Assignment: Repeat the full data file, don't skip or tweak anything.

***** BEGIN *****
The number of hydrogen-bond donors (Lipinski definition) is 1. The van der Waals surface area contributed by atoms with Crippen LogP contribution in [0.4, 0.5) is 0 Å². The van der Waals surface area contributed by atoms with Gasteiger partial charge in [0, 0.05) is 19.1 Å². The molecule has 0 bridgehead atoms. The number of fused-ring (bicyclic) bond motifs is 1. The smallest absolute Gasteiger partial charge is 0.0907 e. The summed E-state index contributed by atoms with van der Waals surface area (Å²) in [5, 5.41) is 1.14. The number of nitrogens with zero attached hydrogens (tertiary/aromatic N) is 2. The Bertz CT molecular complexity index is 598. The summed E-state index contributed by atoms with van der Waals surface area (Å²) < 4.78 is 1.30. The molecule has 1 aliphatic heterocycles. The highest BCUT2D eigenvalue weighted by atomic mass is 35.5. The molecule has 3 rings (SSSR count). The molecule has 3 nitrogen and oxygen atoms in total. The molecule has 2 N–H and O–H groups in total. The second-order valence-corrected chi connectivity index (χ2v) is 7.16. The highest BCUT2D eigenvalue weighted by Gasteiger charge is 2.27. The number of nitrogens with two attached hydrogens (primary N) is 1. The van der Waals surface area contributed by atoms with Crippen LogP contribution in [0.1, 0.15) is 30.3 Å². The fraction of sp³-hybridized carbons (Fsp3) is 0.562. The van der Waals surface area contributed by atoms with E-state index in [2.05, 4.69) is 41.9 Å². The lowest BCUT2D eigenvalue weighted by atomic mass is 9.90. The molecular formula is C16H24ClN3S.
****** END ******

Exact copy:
The number of hydrogen-bond donors (Lipinski definition) is 1. The van der Waals surface area contributed by atoms with Crippen LogP contribution in [0.4, 0.5) is 0 Å². The van der Waals surface area contributed by atoms with Gasteiger partial charge in [0, 0.05) is 19.1 Å². The molecule has 0 bridgehead atoms. The number of fused-ring (bicyclic) bond motifs is 1. The smallest absolute Gasteiger partial charge is 0.0907 e. The summed E-state index contributed by atoms with van der Waals surface area (Å²) in [5, 5.41) is 1.14. The number of nitrogens with zero attached hydrogens (tertiary/aromatic N) is 2. The Bertz CT molecular complexity index is 598. The summed E-state index contributed by atoms with van der Waals surface area (Å²) < 4.78 is 1.30. The molecule has 1 aliphatic heterocycles. The highest BCUT2D eigenvalue weighted by atomic mass is 35.5. The molecule has 3 rings (SSSR count). The molecule has 3 nitrogen and oxygen atoms in total. The molecule has 2 N–H and O–H groups in total. The second-order valence-corrected chi connectivity index (χ2v) is 7.16. The highest BCUT2D eigenvalue weighted by Gasteiger charge is 2.27. The number of nitrogens with two attached hydrogens (primary N) is 1. The van der Waals surface area contributed by atoms with Crippen LogP contribution in [0.1, 0.15) is 30.3 Å². The fraction of sp³-hybridized carbons (Fsp3) is 0.562. The van der Waals surface area contributed by atoms with E-state index in [2.05, 4.69) is 41.9 Å². The lowest BCUT2D eigenvalue weighted by atomic mass is 9.90. The molecular formula is C16H24ClN3S.